A region in ventral human cortex (fusiform face area, FFA) thought to be important for face perception responds strongly to faces and less strongly to nonface objects. This pattern of response may reflect a uniform face-selective neural population or activity averaged across populations with heterogeneous selectivity. Using high-resolution functional magnetic resonance imaging (MRI), we found that the FFA has a reliable heterogeneous structure: localized subregions within the FFA highly selective to faces are spatially interdigitated with localized subregions highly selective to different object categories. We found a preponderance of face-selective responses in the FFA, but no difference in selectivity to faces compared to nonfaces. Thus, standard fMRI of the FFA reflects averaging of heterogeneous highly selective neural populations of differing sizes, rather than higher selectivity to faces. These results suggest that visual processing in this region is not exclusive to faces. Overall, our approach provides a framework for understanding the fine-scale structure of neural representations in the human brain.
View details for DOI 10.1038/nn1745
View details for Web of Science ID 000240080800020
View details for PubMedID 16892057
Object-selective cortex exhibits performance-independent repetition suppression
JOURNAL OF NEUROPHYSIOLOGY
2006; 95 (2): 995-1007
Object-selective cortical regions exhibit a decreased response when an object stimulus is repeated [repetition suppression (RS)]. RS is often associated with priming: reduced response times and increased accuracy for repeated stimuli. It is unknown whether RS reflects stimulus-specific repetition, the associated changes in response time, or the combination of the two. To address this question, we performed a rapid event-related functional MRI (fMRI) study in which we measured BOLD signal in object-selective cortex, as well as object recognition performance, while we manipulated stimulus repetition. Our design allowed us to examine separately the roles of response time and repetition in explaining RS. We found that repetition played a robust role in explaining RS: repeated trials produced weaker BOLD responses than nonrepeated trials, even when comparing trials with matched response times. In contrast, response time played a weak role in explaining RS when repetition was controlled for: it explained BOLD responses only for one region of interest (ROI) and one experimental condition. Thus repetition suppression seems to be mostly driven by repetition rather than performance changes. We further examined whether RS reflects processes occurring at the same time as recognition or after recognition by manipulating stimulus presentation duration. In one experiment, durations were longer than required for recognition (2 s), whereas in a second experiment, durations were close to the minimum time required for recognition (85-101 ms). We found significant RS for brief presentations (albeit with a reduced magnitude), which again persisted when controlling for performance. This suggests a substantial amount of RS occurs during recognition.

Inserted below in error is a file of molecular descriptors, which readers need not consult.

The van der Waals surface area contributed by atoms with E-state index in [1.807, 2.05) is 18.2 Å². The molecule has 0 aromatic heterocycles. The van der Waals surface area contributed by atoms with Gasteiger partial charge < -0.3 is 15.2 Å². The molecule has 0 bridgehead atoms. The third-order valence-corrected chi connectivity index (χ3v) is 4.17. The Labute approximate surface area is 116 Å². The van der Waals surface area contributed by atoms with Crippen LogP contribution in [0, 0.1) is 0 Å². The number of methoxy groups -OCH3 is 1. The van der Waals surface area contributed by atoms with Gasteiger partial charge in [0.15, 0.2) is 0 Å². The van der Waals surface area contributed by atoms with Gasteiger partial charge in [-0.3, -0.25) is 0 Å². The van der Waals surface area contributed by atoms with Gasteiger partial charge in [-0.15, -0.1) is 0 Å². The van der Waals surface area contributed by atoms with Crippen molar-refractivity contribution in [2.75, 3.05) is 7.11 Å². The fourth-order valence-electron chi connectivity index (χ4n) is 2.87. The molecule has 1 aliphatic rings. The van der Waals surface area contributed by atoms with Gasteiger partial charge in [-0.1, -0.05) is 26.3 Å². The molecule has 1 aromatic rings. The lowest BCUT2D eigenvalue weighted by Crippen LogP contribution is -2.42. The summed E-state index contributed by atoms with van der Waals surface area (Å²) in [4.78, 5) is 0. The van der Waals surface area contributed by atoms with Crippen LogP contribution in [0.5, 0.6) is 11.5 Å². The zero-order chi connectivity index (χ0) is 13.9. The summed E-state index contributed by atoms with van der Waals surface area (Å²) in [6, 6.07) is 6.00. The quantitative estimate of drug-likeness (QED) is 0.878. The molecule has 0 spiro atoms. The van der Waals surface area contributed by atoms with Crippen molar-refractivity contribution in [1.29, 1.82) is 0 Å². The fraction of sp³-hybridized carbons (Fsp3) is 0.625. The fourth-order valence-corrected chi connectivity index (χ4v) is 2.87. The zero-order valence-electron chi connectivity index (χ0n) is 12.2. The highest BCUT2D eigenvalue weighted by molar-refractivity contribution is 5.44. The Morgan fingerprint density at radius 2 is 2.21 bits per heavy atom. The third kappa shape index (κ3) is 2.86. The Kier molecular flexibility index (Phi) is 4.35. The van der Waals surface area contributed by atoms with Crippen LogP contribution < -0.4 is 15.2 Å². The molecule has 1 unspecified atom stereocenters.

View details for DOI 10.1152/jn.00500.2005
View details for Web of Science ID 000234759600040
View details for PubMedID 16236787
Selectivity of adaptation in single units: Implications for fMRI experiments
2006; 49 (2): 170-171
Understanding the neural basis of adaptation (repetition suppression) is critical for interpreting fMRI-adaptation experiments. Sawamura and colleagues provide a critical stepping-stone by elucidating the relation between neural adaptation and response selectivity. They find some cross-adaptation by two different stimuli that activate the same neuron.
View details for DOI 10.1016/j.neuron.2006.01.004
View details for Web of Science ID 000234979900003
View details for PubMedID 16423690
Repetition and the brain: neural models of stimulus-specific effects
TRENDS IN COGNITIVE SCIENCES
2006; 10 (1): 14-23
One of the most robust experience-related cortical dynamics is reduced neural activity when stimuli are repeated. This reduction has been linked to performance improvements due to repetition and also used to probe functional characteristics of neural populations. However, the underlying neural mechanisms are as yet unknown. Here, we consider three models that have been proposed to account for repetition-related reductions in neural activity, and evaluate them in terms of their ability to account for the main properties of this phenomenon as measured with single-cell recordings and neuroimaging techniques. We also discuss future directions for distinguishing between these models, which will be important for understanding the neural consequences of repetition and for interpreting repetition-related effects in neuroimaging data.
View details for DOI 10.1016/j.tics.2005.11.006
View details for Web of Science ID 000234910400007
View details for PubMedID 16321563
Visual recognition - As soon as you know it is there, you know what it is